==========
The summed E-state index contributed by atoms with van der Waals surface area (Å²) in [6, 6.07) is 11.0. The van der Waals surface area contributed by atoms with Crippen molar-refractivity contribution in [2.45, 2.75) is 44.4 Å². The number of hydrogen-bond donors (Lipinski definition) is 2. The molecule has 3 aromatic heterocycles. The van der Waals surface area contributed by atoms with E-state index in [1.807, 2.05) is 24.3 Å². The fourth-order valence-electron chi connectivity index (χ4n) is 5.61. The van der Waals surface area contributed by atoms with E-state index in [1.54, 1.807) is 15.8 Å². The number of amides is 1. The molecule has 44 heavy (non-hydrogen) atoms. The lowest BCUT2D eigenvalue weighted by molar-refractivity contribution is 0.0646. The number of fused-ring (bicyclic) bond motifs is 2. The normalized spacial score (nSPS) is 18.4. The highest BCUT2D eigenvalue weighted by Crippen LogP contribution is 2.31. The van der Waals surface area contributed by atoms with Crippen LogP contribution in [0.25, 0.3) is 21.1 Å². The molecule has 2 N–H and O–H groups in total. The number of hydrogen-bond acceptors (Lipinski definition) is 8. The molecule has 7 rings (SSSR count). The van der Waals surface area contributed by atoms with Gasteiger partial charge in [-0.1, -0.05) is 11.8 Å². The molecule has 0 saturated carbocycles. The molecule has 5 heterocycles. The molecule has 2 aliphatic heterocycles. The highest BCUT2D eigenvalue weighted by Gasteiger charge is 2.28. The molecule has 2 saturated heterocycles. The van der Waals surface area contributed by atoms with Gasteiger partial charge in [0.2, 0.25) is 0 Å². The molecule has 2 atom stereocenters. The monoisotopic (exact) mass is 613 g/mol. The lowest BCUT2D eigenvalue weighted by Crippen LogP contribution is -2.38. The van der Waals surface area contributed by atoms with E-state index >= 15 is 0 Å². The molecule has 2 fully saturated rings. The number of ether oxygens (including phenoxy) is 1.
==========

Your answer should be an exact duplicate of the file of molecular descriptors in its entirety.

The summed E-state index contributed by atoms with van der Waals surface area (Å²) in [6, 6.07) is 11.0. The van der Waals surface area contributed by atoms with Crippen molar-refractivity contribution in [2.45, 2.75) is 44.4 Å². The number of hydrogen-bond donors (Lipinski definition) is 2. The molecule has 3 aromatic heterocycles. The van der Waals surface area contributed by atoms with E-state index in [1.807, 2.05) is 24.3 Å². The fourth-order valence-electron chi connectivity index (χ4n) is 5.61. The van der Waals surface area contributed by atoms with E-state index in [1.54, 1.807) is 15.8 Å². The number of amides is 1. The molecule has 44 heavy (non-hydrogen) atoms. The lowest BCUT2D eigenvalue weighted by molar-refractivity contribution is 0.0646. The number of fused-ring (bicyclic) bond motifs is 2. The normalized spacial score (nSPS) is 18.4. The highest BCUT2D eigenvalue weighted by Crippen LogP contribution is 2.31. The van der Waals surface area contributed by atoms with Crippen LogP contribution in [0.25, 0.3) is 21.1 Å². The molecule has 2 N–H and O–H groups in total. The number of hydrogen-bond acceptors (Lipinski definition) is 8. The molecule has 7 rings (SSSR count). The van der Waals surface area contributed by atoms with Gasteiger partial charge in [-0.1, -0.05) is 11.8 Å². The molecule has 0 saturated carbocycles. The molecule has 5 heterocycles. The molecule has 2 aliphatic heterocycles. The highest BCUT2D eigenvalue weighted by Gasteiger charge is 2.28. The molecule has 2 saturated heterocycles. The van der Waals surface area contributed by atoms with Gasteiger partial charge in [0.2, 0.25) is 0 Å². The molecule has 2 atom stereocenters. The monoisotopic (exact) mass is 613 g/mol. The lowest BCUT2D eigenvalue weighted by Crippen LogP contribution is -2.38. The van der Waals surface area contributed by atoms with E-state index >= 15 is 0 Å². The molecule has 2 fully saturated rings. The number of ether oxygens (including phenoxy) is 1.